Mr. Rufus Bird: Mounted Chinese Porcelain in the British Royal Collection

161207-seminar-birdDate: 7 December 2016
Time: 11:00am -12:30pm
Venue: Room 7.58 Run Run Shaw Tower

Moderator: Prof. Thomas

Rufus Bird is the curator in charge of decorative arts in the Royal Collection of Great Britain, with special expertise in mounts and metalwork. He is coming to the Department of Fine Arts to talk especially with students about the history of mounting Chinese porcelain and some of the exquisite porcelains and mounts in the Royal Collection. Professor Thomas will moderate the talk and discussion. (Please click on the image to read more)

Ms. Ruth E. Iskin: Posters as Art and Advertising in the Nineteenth Century

160926 seminar IskinDate: 26 September 2016
Time: 5:00pm
Venue: Room 7.58 Run Run Shaw Tower

During the nineteenth century designers invented a new form of art and advertising, using what was still a new medium –  colour lithography. They developed a new form of communication that relied primarily on images and set a new direction for modern graphic design. This richly illustrated talk features numerous posters from France, England and other European nations as well as the US, that promoted a wide range of products, services, and entertainments, including books, journals, cafe concerts and circuses; contemporary fashions and department stores; cameras, typewriters, and bicycles, and transportation services like the train… (Please click on the image to read more)

Mr. Greg Bryda: The Exuding Wood of the Cross at Isenheim

160421 seminar brydaDate: 21 April 2016
Time: 4:00pm
Venue: Room 4.34 Run Run Shaw Tower

This talk brings to light the late-medieval devotional trope of the exuding wood of the cross, which became popular in fifteenth-century allegories and served as the theological basis for one of the most celebrated but misunderstood ensembles of Gothic Germany: the high altar of the Antonite church at Isenheim sculpted by Nikolaus Haguenauer and painted by Matthias Grünewald. Resins, turpentine, pitch, and other tree exudates formed the basis of medieval medicine and were widely available for physicians as well as artists, who employed their distillates as paint thinner. A thick, viscous bodily humor that was a critical emulsive vehicle for the treatment of skin wounds, resin was also exploited figuratively as a mirror for the sacramental blood Christ shed on the cross… (Please click on the image to read more)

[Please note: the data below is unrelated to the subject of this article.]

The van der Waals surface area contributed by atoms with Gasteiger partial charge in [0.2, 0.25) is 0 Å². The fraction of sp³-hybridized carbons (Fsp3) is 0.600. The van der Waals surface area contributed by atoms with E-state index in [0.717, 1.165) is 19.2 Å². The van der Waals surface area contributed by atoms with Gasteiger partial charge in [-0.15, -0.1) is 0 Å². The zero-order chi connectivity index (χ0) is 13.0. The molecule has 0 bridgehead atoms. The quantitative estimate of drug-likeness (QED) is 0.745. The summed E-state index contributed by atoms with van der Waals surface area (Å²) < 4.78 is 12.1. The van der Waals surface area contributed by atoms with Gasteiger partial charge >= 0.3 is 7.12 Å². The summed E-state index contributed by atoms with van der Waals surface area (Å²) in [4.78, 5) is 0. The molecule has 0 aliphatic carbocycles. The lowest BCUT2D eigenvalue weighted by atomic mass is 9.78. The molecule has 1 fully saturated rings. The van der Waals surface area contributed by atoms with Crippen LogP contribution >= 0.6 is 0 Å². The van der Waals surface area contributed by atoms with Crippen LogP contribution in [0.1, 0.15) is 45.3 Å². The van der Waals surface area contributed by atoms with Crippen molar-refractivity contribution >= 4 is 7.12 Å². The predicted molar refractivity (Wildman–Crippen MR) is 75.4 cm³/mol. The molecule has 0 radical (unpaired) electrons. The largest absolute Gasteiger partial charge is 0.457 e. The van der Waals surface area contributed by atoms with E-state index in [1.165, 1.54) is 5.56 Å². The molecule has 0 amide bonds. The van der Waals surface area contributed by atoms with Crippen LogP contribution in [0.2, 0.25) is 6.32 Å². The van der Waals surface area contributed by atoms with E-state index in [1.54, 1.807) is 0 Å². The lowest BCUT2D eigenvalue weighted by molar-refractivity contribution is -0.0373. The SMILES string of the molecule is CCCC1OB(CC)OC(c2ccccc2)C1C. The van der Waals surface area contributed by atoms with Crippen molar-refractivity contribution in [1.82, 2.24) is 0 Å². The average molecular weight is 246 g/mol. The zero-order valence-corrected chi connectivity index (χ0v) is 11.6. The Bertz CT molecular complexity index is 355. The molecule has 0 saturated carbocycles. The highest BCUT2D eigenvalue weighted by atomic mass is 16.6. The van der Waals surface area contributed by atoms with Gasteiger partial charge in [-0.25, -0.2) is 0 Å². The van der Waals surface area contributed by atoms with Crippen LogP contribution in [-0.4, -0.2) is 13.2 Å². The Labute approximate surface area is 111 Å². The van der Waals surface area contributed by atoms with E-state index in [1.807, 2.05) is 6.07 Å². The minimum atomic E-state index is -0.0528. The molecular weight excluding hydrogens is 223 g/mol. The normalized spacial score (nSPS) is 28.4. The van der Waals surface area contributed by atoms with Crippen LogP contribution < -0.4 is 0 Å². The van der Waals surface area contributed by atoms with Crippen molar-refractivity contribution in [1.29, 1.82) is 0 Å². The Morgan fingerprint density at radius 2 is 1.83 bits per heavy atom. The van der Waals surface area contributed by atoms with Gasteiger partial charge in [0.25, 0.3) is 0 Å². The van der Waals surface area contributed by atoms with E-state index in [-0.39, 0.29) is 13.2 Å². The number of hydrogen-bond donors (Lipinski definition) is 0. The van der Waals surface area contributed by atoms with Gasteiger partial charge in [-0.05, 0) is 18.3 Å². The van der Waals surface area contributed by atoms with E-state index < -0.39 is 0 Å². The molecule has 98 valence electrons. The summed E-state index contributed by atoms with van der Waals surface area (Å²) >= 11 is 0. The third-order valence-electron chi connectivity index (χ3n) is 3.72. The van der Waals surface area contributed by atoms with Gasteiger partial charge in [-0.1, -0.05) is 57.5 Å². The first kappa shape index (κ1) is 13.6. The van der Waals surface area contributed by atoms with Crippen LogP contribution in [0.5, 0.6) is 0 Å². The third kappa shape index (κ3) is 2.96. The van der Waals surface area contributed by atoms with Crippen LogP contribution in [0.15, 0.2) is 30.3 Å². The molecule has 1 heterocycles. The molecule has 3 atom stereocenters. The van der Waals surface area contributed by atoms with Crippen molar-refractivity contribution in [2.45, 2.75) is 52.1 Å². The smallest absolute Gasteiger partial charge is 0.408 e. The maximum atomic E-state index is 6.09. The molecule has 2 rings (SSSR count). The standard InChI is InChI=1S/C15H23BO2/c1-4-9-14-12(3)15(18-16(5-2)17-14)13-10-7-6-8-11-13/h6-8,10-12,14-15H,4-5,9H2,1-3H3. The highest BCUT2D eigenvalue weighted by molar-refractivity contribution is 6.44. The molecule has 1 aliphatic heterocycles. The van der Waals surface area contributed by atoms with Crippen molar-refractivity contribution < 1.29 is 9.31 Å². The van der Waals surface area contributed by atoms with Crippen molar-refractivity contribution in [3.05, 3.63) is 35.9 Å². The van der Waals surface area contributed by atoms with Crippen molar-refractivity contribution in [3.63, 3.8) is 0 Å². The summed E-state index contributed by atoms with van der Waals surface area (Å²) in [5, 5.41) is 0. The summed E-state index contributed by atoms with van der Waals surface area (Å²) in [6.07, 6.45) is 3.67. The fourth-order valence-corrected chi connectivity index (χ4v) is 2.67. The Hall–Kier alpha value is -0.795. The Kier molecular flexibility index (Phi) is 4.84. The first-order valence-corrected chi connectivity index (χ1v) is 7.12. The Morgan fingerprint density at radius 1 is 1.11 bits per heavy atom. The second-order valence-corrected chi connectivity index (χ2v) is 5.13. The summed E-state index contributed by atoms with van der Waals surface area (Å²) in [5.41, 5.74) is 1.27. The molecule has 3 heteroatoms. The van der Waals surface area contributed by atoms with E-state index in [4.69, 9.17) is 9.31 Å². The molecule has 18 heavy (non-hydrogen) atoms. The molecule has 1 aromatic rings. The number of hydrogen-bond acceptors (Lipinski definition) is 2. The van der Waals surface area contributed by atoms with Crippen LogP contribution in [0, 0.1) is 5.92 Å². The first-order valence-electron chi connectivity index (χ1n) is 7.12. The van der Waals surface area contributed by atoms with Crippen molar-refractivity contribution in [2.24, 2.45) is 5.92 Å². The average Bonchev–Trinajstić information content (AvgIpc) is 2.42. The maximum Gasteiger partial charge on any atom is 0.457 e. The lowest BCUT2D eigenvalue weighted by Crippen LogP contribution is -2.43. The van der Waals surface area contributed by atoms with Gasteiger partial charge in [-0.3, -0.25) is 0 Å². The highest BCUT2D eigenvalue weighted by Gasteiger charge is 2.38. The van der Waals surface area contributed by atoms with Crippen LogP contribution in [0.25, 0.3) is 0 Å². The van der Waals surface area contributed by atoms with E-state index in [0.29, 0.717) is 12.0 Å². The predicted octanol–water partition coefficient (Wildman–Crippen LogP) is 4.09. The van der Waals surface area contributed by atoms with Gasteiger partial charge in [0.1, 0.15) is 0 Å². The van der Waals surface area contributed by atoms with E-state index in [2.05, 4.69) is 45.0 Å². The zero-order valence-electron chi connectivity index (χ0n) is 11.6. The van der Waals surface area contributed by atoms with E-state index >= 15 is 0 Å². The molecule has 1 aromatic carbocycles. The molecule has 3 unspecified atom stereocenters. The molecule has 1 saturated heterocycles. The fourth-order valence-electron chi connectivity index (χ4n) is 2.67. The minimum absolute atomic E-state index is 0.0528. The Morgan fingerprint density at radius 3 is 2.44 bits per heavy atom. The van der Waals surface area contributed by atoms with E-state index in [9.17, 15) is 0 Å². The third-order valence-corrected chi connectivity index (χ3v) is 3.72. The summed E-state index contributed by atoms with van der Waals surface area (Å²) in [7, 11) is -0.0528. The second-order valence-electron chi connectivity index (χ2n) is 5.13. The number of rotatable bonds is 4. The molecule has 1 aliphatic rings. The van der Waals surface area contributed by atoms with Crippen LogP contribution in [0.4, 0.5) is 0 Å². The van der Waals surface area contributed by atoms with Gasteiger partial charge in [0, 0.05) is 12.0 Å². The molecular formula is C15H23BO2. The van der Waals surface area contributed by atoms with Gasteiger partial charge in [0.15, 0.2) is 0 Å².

Dr. Letha Ch’ien: Across Time & Space with a Translated Pork-Wrapped Saint: Venetian Sixteenth-Century Narrative Painting and Civic Identity

160418 seminar Chi'enDate: 18 April 2016
Time: 4:00pm
Venue: Room 4.34 Run Run Shaw Tower

A medieval basket containing the pork-wrapped relics of St. Mark holds the key to the beguiling Renaissance painting cycle at the Scuola Grande di San Marco. Venetian painting appears to undergo a fundamental change in the mid-sixteenth century transition from Bellini to Tintoretto with a stylistic rupture that has been called a “caesura.” This paper argues the contrary: the so-called eyewitness generation and later mannerist paintings are in fact united by mode… (Please click on the image to read more)

Ms. Victoria Ehrlich: Between Nature and Culture: Visualising a Mythological Hero in Fifteenth-Century Florence

160414 Ehrlich PosterDate: 14 April 2016
Time: 4:00pm
Venue: Room 4.34 Run Run Shaw Tower

In his Nicomachean Ethics, Aristotle briefly delimits the realm of virtue by setting brutishness in opposition to superhuman virtue. This stark contrast—one that retained moral dimensions in the early modern period—was frequently visualised for fifteenth-century Florentine audiences in depictions of heroes doing battle with monstrous entities. Although such representations place the brutish and the superhumanly virtuous on either end of a spectrum, I argue that these types of figures also mirrored one another in significant ways…  (Please click on the image to read more)